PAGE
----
Anyone insulated a Holiday Rambler Endeavor or similar and had to deal with removing and reinstalling the front cabinets?

Thank you, Brian.


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Old 01-08-2016, 03:01 PM   #11
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Lack of insulation in foward cap

Quote:
Originally Posted by Dougsee3 View Post
Defiantly the manufactures have not insulated the cap properly. Part I guess the units are not really meant for cold winter conditions. As I was insulating My cap in the winter at 23 to 5degrees F (-5 to -15 C ?) and could feel the difference as I worked. The air conditioning works much better as well. There are some good sound qualities as well.



I was not fond of using Fibreglass because of the itch factor and had not a way of a proper moisture barrier in my coach cap. The Denim is is interesting but the batting is so much thinner it would have been more labour and cost much more to fill the cap as much as i did. Although the Denim has similar traits to the Roxul it is the moisture water repel that hopefully is a better for my cap.





The Roxul was cut and fit snugly in the front cap cavity. I was able to cut and fit I think 11 to 11.5 of the 12 batts in the cap. This made the insulation from at least 8" to 12" and almost 16" behind the TV. It is way better than what was from Fleetwood as what was up there had little but no vapour barrier or insulation.



As the Roxul repels water and has low moisture sorption and tends not to loose its R value if damp. As I have camped and or heated my unit but only for a week at 0 to -30 degrees Fahrenheit with no problems that i could see. Not to say I will not have problems but it has been 3 years so far and things look and smell good. I was hoping with that much insulation and the water shedding properties that it will self dry during the day and will not be a issue in the summer for sure.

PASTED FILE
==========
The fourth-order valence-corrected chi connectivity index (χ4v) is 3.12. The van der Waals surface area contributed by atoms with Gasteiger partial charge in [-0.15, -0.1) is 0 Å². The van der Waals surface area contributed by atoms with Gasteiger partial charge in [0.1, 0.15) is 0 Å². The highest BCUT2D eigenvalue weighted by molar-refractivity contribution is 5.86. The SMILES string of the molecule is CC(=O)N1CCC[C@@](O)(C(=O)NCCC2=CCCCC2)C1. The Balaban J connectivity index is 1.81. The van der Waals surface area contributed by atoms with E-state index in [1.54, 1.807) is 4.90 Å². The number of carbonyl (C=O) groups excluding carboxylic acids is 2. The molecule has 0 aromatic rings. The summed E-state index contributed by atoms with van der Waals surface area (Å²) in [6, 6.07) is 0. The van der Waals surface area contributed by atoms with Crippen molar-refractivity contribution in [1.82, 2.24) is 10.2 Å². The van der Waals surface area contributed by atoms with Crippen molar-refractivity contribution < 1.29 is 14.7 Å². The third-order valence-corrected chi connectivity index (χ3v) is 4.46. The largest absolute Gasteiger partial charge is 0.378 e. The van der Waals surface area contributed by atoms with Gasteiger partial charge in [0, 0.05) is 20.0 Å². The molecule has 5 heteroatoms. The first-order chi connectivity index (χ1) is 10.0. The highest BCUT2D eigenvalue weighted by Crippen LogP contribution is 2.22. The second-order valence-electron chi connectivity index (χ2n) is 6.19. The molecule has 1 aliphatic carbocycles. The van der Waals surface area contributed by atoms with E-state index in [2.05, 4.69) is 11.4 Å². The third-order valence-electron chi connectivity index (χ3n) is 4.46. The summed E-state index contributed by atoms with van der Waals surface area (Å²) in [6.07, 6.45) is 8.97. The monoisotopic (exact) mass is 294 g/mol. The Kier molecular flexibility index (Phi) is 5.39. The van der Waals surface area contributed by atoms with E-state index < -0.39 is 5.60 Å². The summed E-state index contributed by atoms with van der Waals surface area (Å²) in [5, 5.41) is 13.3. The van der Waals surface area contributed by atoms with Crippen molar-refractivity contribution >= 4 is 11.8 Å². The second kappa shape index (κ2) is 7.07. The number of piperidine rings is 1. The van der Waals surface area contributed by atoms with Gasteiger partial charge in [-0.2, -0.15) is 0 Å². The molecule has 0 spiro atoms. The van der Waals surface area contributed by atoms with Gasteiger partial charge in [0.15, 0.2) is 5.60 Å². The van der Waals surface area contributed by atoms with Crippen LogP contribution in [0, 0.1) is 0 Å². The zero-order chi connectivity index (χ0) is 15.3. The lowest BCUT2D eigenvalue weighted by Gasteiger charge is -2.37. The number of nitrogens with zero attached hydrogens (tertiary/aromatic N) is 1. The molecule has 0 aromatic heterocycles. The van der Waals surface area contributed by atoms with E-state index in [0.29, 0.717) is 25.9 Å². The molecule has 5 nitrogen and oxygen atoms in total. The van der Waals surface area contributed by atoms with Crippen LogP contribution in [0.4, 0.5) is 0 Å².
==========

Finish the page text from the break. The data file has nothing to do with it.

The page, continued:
Roxul

Easily cut

Non-combustible

Excellent sound absorbency

Does not rot

Does not promote growth of fungi or mildew

Low moisture sorption

Chemically inert; non-corrosive

Water resistant

I can't verify from personal experience, but I read somewhere that rodents will not burrow/tunnel through this insulation. It seems like a much better choice than the fiberglass batts in my walls and ceiling, and I'm going to try it when I reassemble my bedroom.



Mike
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Old 01-08-2016, 03:45 PM   #12
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That's not what I found when I changed my TV

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Old 01-09-2016, 01:49 AM   #13
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Originally Posted by slowmachine View Post
I can't verify from personal experience, but I read somewhere that rodents will not burrow/tunnel through this insulation. It seems like a much better choice than the fiberglass batts in my walls and ceiling, and I'm going to try it when I reassemble my bedroom.



Mike
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From there website.

ARE ROXUL PRODUCTS RODENT RESISTANT?
There is no test method to determine whether or not any product is rodent resistant. ROXUL’s reputation as a rodent-resistant insulation is mainly based on word of mouth and lack of negative feedback from numerous customers who use our products in “cottage country”.